Sowthistles (Sonchus spp.)
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Sowthistles are among the most common weeds in farms and gardens in spring. They can be seen at any time of the year in mild climates, but commonly germinate from late fall to early spring with the highest numbers of mature plants present in spring and early summer. Flowers are yellow and mature into fluffy white seed heads. Annual sowthistle, S. oleraceus, is widespread in California. There are 5 Sonchus species common in California, two of which are considered invasive, spiny sowthistle, S. asper, and prickly sow thistle, S. asper ssp. asper.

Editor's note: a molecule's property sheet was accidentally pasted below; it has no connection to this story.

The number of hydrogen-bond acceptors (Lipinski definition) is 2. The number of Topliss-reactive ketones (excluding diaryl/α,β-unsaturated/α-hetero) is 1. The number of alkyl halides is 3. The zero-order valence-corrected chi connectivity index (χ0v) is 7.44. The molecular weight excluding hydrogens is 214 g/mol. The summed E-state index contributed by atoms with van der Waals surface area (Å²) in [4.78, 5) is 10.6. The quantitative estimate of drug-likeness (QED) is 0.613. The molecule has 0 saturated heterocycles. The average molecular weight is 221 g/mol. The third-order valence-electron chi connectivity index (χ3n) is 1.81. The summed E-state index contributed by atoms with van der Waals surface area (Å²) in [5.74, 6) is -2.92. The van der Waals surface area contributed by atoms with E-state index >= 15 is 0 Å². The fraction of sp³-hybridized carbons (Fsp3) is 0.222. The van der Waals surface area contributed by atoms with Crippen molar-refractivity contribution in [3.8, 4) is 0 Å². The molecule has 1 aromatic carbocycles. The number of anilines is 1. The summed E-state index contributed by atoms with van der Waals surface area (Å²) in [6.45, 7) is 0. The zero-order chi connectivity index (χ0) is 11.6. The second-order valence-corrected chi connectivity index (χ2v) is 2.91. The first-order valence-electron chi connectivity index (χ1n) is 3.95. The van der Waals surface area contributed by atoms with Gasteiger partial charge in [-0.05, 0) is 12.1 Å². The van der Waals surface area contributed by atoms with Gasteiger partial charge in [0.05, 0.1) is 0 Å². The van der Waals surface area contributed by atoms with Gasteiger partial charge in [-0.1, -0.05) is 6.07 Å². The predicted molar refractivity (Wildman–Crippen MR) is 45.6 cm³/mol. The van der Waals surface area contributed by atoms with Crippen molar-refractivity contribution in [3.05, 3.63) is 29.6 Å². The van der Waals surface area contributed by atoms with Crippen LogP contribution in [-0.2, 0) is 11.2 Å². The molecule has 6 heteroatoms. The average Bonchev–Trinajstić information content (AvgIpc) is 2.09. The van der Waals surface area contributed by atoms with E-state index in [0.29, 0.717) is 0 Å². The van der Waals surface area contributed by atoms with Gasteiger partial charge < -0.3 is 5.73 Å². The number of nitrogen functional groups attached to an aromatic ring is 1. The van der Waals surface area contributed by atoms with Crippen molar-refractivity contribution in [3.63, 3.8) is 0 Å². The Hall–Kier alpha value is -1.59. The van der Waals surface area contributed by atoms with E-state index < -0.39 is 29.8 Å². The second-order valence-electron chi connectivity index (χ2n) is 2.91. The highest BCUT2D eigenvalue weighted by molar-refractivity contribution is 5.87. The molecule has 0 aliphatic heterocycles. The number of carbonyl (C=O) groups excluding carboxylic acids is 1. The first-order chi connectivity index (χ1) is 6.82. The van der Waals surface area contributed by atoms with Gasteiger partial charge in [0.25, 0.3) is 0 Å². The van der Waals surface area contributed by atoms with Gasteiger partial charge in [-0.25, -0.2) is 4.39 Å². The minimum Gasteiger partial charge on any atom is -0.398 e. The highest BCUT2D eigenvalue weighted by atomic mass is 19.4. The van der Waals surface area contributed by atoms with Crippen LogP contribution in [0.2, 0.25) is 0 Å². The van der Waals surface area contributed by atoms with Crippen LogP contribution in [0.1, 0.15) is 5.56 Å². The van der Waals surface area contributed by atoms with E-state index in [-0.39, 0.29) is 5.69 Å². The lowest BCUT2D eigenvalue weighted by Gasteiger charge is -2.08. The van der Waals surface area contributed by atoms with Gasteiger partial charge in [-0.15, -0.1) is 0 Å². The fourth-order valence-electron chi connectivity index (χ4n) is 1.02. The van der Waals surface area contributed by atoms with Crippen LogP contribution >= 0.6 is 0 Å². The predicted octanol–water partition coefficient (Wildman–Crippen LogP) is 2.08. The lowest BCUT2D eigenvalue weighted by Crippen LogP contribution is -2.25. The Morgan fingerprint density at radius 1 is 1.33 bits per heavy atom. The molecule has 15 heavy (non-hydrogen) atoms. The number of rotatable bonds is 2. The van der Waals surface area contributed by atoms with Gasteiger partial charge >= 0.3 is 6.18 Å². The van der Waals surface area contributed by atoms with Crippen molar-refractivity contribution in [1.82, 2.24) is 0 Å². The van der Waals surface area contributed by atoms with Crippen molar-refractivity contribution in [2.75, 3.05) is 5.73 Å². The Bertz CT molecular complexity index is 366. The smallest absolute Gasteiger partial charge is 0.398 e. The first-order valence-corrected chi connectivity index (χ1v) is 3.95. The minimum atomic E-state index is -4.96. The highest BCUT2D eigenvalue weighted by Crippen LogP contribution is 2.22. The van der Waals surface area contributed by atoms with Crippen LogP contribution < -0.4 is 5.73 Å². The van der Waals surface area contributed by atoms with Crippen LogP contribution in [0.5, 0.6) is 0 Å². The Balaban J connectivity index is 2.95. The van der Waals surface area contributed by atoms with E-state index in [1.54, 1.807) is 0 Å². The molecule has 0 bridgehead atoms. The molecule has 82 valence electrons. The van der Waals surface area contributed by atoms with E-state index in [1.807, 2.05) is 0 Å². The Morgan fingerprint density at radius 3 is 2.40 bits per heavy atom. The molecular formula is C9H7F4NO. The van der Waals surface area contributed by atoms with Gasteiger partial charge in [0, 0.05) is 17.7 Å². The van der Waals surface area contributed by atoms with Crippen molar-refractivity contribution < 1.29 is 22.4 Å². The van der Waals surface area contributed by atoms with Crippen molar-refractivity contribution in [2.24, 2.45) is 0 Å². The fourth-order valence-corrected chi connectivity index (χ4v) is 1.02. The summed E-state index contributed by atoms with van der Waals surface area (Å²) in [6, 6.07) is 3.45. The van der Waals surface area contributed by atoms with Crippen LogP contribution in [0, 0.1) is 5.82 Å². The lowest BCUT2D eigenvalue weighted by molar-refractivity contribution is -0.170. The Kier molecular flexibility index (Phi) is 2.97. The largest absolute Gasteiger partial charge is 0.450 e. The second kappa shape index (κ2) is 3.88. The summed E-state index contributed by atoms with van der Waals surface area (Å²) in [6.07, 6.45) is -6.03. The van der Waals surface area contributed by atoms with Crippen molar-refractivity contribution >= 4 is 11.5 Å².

The sowthistle seedling has markedly stalked, almost egg-shaped cotyledons (seed leaves), with rounded tips. Cotyledons often have a powdery coating, but later leaves have only a few hairs. Later leaves also have prickles or teeth along the edge with a winged stalk on the third or fourth and later true leaves.
Stems are hollow and release a milky sap when cut open.
Flowers are yellow and mature into fluffy white seed heads.
Reproduces by seed.
Related or similar plants
- Annual sowthistle, Sonchus oleraceus
- Spiny sowthistle, Sonchus asper